How to Make Your Own Sparkling Water (2021)

Sorry, Perrier: Anyone who has washed down a taco al pastor knows that Topo Chico is the king of the sparkling waters. Unfortunately, thanks to thick glass bottles and shipping fees from Mexico, this slick, bubbly masterpiece is much spendier than La Croix. 

After a few years scarfing Mission burritos in the San Francisco Bay Area, my finance-minded brother did some drunken mental math and sent me a Facebook message: $3,800. That’s how much he claimed that it costs to drink eight bottles a day of Topo Chico at an average of a little over $1 per drink—San Francisco Whole Foods prices, he claimed.

As a longtime homebrewer with a keg, kegerator, CO2 tank, and access to minerals that make my hoppy beers crisp and my malty lagers silky, I laughed out loud. I’ve been making my own sparkling water for years.

Then I realized I wasn’t just some fancy pants who has spent too much money on beer gear. It penciled out for him to do the same, just for his sparkling water habit. The up-front cost was relatively high, but with the necessary gear, my brother could make his own sparkling water for significantly less than $3,800. 

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The Math

Let’s start with a kegerator, which has an up-front cost of around $1,000. You can also use this setup for beer, cider, wine, and other kegged beverages, all of which are significantly cheaper in keg form. 

There is also an environmental benefit. While glass and cans are recyclable, many of them end up in landfills. I drink my homemade Topo Chico out of a reusable, insulated mug or Hydroflask. I barely touch a single-use can or bottle.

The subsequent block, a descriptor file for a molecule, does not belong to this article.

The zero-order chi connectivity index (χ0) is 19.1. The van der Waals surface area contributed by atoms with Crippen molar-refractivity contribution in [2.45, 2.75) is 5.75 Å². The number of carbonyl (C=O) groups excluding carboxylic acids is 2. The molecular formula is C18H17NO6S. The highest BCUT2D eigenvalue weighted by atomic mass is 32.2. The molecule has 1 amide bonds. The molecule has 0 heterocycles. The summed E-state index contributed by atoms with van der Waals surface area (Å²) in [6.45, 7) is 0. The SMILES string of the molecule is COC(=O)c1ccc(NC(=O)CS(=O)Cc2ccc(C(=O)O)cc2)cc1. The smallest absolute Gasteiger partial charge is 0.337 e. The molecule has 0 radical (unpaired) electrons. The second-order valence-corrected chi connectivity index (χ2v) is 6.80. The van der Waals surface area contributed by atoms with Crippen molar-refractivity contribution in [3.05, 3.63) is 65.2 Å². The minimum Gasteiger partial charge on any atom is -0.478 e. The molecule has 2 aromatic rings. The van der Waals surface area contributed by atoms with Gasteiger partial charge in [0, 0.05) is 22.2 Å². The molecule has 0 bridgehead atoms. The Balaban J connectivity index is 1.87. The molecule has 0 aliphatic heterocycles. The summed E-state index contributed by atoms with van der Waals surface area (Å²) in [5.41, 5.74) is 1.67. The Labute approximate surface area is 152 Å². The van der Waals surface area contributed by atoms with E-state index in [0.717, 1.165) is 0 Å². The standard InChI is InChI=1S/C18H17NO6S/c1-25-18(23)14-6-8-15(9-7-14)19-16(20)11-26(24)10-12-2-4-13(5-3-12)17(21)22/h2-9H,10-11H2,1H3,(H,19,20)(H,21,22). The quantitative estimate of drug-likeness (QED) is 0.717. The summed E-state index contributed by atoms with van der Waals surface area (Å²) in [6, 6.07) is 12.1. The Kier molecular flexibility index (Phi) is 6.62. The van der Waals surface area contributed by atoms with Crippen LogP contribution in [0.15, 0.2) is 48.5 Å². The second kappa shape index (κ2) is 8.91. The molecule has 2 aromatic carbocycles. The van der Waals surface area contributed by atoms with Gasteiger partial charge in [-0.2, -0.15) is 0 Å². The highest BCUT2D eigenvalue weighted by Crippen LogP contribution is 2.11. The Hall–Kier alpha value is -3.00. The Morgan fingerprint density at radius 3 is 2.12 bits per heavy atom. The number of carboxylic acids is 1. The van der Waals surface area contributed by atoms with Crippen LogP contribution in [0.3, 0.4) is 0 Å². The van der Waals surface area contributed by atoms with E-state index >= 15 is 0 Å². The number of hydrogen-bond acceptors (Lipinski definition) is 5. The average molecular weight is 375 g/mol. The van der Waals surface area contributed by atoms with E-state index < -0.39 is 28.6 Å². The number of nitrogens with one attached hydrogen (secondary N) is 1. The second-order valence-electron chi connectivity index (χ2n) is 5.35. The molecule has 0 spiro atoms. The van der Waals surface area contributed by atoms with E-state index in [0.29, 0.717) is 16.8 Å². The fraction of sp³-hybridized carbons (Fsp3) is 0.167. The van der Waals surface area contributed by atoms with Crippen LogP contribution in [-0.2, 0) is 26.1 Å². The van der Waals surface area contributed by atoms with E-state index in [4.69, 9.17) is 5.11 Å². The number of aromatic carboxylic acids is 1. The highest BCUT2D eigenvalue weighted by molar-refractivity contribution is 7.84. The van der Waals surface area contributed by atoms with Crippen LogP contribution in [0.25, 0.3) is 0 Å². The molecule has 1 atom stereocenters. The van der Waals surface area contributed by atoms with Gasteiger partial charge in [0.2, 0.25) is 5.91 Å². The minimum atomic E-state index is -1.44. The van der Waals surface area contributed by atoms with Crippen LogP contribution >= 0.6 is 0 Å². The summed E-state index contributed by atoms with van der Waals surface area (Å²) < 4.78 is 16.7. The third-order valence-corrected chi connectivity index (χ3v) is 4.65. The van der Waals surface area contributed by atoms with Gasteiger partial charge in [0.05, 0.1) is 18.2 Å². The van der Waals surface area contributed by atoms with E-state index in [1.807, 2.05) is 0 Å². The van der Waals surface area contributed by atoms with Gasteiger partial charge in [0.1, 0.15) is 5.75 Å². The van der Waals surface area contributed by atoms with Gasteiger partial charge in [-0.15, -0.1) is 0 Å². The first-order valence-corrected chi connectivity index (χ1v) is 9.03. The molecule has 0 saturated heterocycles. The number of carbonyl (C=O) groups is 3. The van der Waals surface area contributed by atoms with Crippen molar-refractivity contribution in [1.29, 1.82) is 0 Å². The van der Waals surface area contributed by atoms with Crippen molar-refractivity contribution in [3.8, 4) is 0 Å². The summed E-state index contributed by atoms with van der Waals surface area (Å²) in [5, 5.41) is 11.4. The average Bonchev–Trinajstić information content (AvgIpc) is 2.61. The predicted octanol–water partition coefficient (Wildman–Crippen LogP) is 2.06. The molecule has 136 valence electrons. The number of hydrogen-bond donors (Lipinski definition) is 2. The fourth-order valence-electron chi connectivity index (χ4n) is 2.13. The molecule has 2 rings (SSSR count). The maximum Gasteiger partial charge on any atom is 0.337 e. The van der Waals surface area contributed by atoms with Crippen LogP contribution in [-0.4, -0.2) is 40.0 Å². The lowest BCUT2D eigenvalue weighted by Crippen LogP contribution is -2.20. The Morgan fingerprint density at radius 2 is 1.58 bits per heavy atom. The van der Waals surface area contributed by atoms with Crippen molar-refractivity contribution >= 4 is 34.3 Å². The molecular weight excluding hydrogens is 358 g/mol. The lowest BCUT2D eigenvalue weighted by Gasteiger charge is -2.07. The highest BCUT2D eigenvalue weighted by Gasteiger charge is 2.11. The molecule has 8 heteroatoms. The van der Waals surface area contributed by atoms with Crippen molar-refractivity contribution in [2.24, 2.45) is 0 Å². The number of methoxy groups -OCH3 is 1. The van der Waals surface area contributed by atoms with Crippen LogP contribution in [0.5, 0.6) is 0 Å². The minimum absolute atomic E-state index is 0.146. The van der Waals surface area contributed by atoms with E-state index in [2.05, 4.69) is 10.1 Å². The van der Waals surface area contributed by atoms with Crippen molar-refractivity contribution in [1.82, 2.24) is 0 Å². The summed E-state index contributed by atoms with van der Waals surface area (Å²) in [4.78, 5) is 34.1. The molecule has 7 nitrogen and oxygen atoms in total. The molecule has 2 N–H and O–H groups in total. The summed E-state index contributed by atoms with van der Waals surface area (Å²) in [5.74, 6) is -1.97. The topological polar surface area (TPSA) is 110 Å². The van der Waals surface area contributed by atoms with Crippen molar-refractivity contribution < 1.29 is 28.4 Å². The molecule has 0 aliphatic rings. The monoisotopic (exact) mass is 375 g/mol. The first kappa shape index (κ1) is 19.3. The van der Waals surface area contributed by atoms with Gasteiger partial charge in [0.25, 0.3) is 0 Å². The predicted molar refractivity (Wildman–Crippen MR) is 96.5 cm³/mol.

Plus, flavors are insanely cheap. You can buy lime and grapefruit extract powders online by the 500-pack for less than $50. Like hard seltzer? You can buy the flavoring online, pour it in your keg of sparkling water, add some clear grain alcohol, and voilà: hard seltzer!

Sodastreams and other devices make sparkling water at home, but they’re not as cost-effective over the long term, and not nearly as versatile. We all have a friend who tried to carbonate juice or wine in a Sodastream and broke it. With a keg and a CO2 tank, you can make and carbonate anything you want.

Provided you have space and you’ve found yourself recycling dozens of cans and bottles a week, you should consider making your own in bulk. I barely drink any non-sparkling beverages, and my recycling bin is significantly emptier than it was when I bought it premade.

The Kegerator

I’ve waffled on the subject of kegerators over the years. I have built my fair share of mini-fridge, chest freezer, and upright fridge-based kegerators with hoses and fittings, but it’s much easier to buy something that’s designed to do the job. When you factor in the cost of hoses, connectors, and taps, it’s not that much more money. 

Used kegerators appear regularly on Craigslist or Facebook Marketplace, but I like these basic kegerators from EdgeStar ($559), which have enough room to fit two 5-gallon kegs at a time. You can store one keg of water to carbonate, while the other is on draft. You can also save yourself the trouble and grab a two-tap version ($659)  for an extra hundred bucks. If you’ve read this far, you’ll want two taps eventually.

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